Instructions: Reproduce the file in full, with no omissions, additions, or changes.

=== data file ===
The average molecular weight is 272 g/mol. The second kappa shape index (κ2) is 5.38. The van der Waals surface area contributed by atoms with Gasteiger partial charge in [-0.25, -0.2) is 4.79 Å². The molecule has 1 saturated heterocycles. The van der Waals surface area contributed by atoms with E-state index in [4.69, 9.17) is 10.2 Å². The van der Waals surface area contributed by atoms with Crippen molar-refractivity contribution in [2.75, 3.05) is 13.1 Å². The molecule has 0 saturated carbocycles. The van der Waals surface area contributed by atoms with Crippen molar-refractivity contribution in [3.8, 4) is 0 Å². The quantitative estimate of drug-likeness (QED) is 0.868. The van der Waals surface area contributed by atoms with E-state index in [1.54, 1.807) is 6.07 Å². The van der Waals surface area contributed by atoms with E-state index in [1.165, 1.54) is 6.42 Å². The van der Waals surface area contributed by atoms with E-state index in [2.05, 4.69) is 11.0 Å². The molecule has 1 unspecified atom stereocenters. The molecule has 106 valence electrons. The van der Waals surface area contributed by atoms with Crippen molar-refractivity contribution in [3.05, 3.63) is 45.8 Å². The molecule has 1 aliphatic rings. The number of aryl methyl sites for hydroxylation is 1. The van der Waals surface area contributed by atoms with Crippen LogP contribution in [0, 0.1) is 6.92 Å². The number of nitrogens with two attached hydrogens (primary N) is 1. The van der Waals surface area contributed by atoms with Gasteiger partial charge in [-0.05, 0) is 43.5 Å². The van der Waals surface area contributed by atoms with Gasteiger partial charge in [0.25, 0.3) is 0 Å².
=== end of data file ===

The average molecular weight is 272 g/mol. The second kappa shape index (κ2) is 5.38. The van der Waals surface area contributed by atoms with Gasteiger partial charge in [-0.25, -0.2) is 4.79 Å². The molecule has 1 saturated heterocycles. The van der Waals surface area contributed by atoms with E-state index in [4.69, 9.17) is 10.2 Å². The van der Waals surface area contributed by atoms with Crippen molar-refractivity contribution in [2.75, 3.05) is 13.1 Å². The molecule has 0 saturated carbocycles. The van der Waals surface area contributed by atoms with Crippen molar-refractivity contribution in [3.8, 4) is 0 Å². The quantitative estimate of drug-likeness (QED) is 0.868. The van der Waals surface area contributed by atoms with E-state index in [1.54, 1.807) is 6.07 Å². The van der Waals surface area contributed by atoms with E-state index in [1.165, 1.54) is 6.42 Å². The van der Waals surface area contributed by atoms with E-state index in [2.05, 4.69) is 11.0 Å². The molecule has 1 unspecified atom stereocenters. The molecule has 106 valence electrons. The van der Waals surface area contributed by atoms with Crippen molar-refractivity contribution in [3.05, 3.63) is 45.8 Å². The molecule has 1 aliphatic rings. The number of aryl methyl sites for hydroxylation is 1. The van der Waals surface area contributed by atoms with Crippen LogP contribution in [0, 0.1) is 6.92 Å². The number of nitrogens with two attached hydrogens (primary N) is 1. The van der Waals surface area contributed by atoms with Gasteiger partial charge in [-0.05, 0) is 43.5 Å². The van der Waals surface area contributed by atoms with Gasteiger partial charge in [0.25, 0.3) is 0 Å².